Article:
In memory of Jiggs Kalra, the mentor

The restauranteur, food writer and consultant did far more than introduce thousands to Indian cuisine

Updated: Jun 4, 2019 03:52:08 PM UTC

Rupali Dean is a Catalyst and a well-known senior food & travel writer.

Image: Hindustan Times via Getty Images
Image: Hindustan Times via Getty Images

Jiggs Kalra passed away in Delhi on June 4, two weeks after his 71st birthday.

Lovingly referred to as the 'Czar of Indian cuisine', Jiggs Kalra is someone whose threads in the culinary field cannot be easily forgotten. He was one of the first food writers of India, whose primeval Indian secrets of food preparation many have eagerly spun. Few culinary arts students haven't found their feet through cookbooks that Kalra authored. In his culinary career, Kalra did far more than introduce thousands to Indian cuisine.

Among his most famous culinary writings is PrashadCooking with Indian Masters, a festivity of the finest in Indian cooking. His objective was to familiarise the world with the foods of India, through the gastronomic intellect of some of his hand-picked chefs. It was the first time that Indian recipes were ever documented and it was thanks to him that they were restored, revived and recorded. His television show, Dawaat on Doordarshan, is still remembered. He worked hard to get the chefs into the dining room and to make the profession respectable.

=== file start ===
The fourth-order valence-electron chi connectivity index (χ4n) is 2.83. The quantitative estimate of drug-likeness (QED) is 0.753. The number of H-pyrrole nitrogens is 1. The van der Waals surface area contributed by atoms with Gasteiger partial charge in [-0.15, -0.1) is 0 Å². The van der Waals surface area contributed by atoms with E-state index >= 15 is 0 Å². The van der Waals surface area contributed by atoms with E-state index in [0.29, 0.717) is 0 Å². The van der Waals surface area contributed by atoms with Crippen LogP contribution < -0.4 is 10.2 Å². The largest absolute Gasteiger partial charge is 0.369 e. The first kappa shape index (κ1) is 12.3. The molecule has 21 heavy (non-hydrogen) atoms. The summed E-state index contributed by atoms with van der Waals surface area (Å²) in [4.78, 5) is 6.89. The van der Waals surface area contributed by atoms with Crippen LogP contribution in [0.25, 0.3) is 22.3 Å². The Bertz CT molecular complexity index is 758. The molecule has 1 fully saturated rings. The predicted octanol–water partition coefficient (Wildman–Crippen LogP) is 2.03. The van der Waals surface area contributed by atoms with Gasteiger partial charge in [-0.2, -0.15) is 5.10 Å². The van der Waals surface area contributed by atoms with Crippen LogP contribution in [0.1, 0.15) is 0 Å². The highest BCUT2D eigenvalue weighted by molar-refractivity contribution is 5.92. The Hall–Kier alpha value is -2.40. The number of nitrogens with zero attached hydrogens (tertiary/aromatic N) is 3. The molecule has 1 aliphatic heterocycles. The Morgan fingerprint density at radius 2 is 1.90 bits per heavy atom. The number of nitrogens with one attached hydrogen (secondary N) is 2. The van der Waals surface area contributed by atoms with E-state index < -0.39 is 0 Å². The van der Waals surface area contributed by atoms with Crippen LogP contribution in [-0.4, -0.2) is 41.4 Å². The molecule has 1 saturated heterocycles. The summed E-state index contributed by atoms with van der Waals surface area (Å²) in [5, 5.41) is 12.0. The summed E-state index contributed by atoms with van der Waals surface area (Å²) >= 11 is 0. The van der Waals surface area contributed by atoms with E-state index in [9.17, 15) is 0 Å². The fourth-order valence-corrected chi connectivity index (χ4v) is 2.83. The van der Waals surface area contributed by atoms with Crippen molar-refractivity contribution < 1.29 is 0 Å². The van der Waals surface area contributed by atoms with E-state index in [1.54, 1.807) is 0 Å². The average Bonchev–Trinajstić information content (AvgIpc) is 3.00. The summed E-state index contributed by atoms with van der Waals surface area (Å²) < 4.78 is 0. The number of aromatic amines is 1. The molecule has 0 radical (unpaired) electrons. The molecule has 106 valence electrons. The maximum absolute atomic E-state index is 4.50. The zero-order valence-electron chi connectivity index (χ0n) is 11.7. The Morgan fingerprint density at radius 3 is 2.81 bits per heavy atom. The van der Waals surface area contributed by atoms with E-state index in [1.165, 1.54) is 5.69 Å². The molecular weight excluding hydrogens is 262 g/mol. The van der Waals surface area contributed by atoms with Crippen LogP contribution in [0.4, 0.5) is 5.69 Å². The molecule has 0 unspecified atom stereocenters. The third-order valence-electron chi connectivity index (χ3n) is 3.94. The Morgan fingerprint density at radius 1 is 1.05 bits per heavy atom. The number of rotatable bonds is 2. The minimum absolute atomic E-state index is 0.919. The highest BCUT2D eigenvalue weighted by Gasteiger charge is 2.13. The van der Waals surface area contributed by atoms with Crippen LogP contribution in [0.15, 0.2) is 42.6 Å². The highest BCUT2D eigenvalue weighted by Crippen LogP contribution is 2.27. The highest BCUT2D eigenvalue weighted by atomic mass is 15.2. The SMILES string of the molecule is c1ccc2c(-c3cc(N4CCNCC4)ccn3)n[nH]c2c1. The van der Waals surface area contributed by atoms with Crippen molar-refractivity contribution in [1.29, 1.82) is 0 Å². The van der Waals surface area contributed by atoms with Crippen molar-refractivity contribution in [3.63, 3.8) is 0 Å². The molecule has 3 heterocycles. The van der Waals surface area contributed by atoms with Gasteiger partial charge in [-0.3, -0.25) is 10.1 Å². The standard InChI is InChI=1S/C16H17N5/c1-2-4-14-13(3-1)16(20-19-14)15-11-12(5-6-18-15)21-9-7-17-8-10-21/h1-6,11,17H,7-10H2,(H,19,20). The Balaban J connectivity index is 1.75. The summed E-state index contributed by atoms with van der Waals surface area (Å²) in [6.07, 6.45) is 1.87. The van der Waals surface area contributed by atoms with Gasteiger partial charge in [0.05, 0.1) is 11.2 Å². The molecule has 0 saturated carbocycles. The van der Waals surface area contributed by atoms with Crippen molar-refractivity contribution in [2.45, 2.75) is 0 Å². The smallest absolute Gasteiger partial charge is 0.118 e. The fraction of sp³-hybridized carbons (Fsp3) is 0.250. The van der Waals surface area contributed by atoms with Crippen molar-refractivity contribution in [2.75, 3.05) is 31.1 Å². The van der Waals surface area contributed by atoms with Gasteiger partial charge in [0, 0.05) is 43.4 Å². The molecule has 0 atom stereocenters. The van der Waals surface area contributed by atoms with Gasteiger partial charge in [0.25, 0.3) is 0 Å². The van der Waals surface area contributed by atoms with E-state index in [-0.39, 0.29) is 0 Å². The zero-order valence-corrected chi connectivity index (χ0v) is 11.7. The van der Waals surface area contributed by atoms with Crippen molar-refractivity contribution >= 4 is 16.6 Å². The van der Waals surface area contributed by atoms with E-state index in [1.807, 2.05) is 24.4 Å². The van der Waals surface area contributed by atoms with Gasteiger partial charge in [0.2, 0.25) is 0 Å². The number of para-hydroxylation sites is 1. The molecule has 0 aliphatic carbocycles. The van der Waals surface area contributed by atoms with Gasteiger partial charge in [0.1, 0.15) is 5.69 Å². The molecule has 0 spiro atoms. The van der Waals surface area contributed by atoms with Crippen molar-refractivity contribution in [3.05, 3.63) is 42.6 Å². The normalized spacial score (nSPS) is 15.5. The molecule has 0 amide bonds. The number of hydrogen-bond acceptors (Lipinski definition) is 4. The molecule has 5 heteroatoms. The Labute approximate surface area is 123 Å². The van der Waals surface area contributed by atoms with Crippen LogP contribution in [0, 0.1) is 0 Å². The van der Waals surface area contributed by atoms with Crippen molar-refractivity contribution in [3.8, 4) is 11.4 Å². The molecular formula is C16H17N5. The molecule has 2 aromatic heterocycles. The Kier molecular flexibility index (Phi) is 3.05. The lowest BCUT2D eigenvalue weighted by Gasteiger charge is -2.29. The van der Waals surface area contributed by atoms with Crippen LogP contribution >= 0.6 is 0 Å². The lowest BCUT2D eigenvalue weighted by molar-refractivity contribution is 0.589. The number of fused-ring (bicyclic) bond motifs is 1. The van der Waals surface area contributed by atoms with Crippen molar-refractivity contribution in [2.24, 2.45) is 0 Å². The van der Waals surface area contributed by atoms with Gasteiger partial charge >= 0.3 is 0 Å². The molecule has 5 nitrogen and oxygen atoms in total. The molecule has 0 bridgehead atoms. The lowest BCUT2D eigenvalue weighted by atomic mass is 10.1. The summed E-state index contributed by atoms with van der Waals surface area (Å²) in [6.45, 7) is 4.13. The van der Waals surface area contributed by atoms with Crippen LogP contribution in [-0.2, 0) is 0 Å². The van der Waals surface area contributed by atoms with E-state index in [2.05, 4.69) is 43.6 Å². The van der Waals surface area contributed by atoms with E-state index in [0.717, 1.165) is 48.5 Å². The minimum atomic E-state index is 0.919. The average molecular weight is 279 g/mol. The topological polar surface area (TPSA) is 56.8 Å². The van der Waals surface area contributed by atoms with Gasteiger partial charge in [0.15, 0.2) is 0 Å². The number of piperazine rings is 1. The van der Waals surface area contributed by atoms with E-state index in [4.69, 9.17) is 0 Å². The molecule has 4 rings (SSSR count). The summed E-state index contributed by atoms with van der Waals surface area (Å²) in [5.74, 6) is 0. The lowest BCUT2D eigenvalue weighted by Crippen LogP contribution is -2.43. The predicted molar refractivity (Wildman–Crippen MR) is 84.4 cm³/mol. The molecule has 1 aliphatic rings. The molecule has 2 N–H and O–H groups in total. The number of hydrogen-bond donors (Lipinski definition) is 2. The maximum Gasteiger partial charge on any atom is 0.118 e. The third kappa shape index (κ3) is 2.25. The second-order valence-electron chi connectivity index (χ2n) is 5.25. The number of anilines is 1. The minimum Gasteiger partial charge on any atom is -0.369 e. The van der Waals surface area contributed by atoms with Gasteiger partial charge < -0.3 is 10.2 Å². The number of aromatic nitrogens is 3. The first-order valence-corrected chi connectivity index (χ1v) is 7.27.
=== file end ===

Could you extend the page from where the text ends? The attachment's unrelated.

I had the good fortune to meet him several times, but my favourite memory of Sir Jiggs Kalra remains of when I introduced him to my daughter Akanksha (who was a culinary student back then) at a food event in Delhi. He blessed her very warmly and said, ‘Travel to learn…it is the key to be on top always and implement what you study’. Then glancing at [his son] Zorawar Kalra, who now runs Massive Restaurants, he said proudly, ‘Don’t bother about people judging you, there will be plenty along the way. Be confident of yourself, just like my son Zorawar, and there will be no looking back,’

Sir Jiggs Kalra, who mentored numerous groups of chefs over the years and was revered at gastronomic events across the world, remained determinedly rooted in the Indian countryside. India has lost a legend .His name alone summed up Indian gastronomy, generosity, tradition and creativity. He is grieved in kitchens across the nation.

The author is a senior food and travel writer.

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